First video bloggers conquered YouTube. Now they want us to buy their books
Saturday Night Live vs The Daily Show: US channels wage comedy star wars

Saturday Night Live vs The Daily Show

US channels wage comedy star wars
When is a wine made in Piedmont not a Piemonte wine? When EU rules make Italian vineyards invisible

When is a wine made in Piedmont not a Piemonte wine?

When EU rules make Italian vineyards invisible
Look what's mushrooming now! Meat-free recipes and food scandals help one growing sector

Look what's mushrooming now!

Meat-free recipes and food scandals help one growing sector
Neil Findlay is more a pink shrimp than a red firebrand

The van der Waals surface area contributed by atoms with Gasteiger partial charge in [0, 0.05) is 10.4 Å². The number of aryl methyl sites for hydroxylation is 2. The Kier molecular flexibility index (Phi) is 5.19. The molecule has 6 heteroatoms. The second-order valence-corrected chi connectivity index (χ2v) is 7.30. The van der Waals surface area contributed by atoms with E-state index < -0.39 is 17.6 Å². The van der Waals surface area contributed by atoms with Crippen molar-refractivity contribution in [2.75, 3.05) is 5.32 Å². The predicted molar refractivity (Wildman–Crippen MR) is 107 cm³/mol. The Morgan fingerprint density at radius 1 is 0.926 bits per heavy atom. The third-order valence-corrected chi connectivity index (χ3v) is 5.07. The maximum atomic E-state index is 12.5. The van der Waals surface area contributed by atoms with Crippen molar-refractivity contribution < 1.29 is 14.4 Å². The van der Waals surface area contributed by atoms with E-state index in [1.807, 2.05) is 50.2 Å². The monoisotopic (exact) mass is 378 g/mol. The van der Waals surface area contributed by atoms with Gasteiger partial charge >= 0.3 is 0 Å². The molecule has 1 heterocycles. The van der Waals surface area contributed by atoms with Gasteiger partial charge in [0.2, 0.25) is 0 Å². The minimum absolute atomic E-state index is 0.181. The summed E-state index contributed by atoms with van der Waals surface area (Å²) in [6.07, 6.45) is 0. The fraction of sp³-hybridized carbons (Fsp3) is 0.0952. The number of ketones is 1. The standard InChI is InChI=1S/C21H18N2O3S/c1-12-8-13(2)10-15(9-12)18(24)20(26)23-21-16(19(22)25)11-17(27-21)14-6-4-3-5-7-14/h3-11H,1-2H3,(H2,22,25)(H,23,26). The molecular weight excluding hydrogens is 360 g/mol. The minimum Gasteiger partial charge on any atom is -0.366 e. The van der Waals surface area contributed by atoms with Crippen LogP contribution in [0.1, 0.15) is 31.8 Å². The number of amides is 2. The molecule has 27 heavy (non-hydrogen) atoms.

More a pink shrimp than a red firebrand

The vilification of the potential Scottish Labour leader Neil Findlay shows how one-note politics is today, says DJ Taylor
Bill Granger recipes: Tenderstem broccoli omelette; Fried eggs with Mexican-style tomato and chilli sauce; Pan-fried cavolo nero with soft-boiled egg

Oeuf quake

Bill Granger's cracking egg recipes
Terry Venables: Wayne Rooney is roaring again and the world knows that England are back

Terry Venables column

Wayne Rooney is roaring again and the world knows that England are back
Michael Calvin: Abject leadership is allowing football’s age-old sores to fester

Abject leadership is allowing football’s age-old sores to fester

Those at the top are allowing the same issues to go unchallenged, says Michael Calvin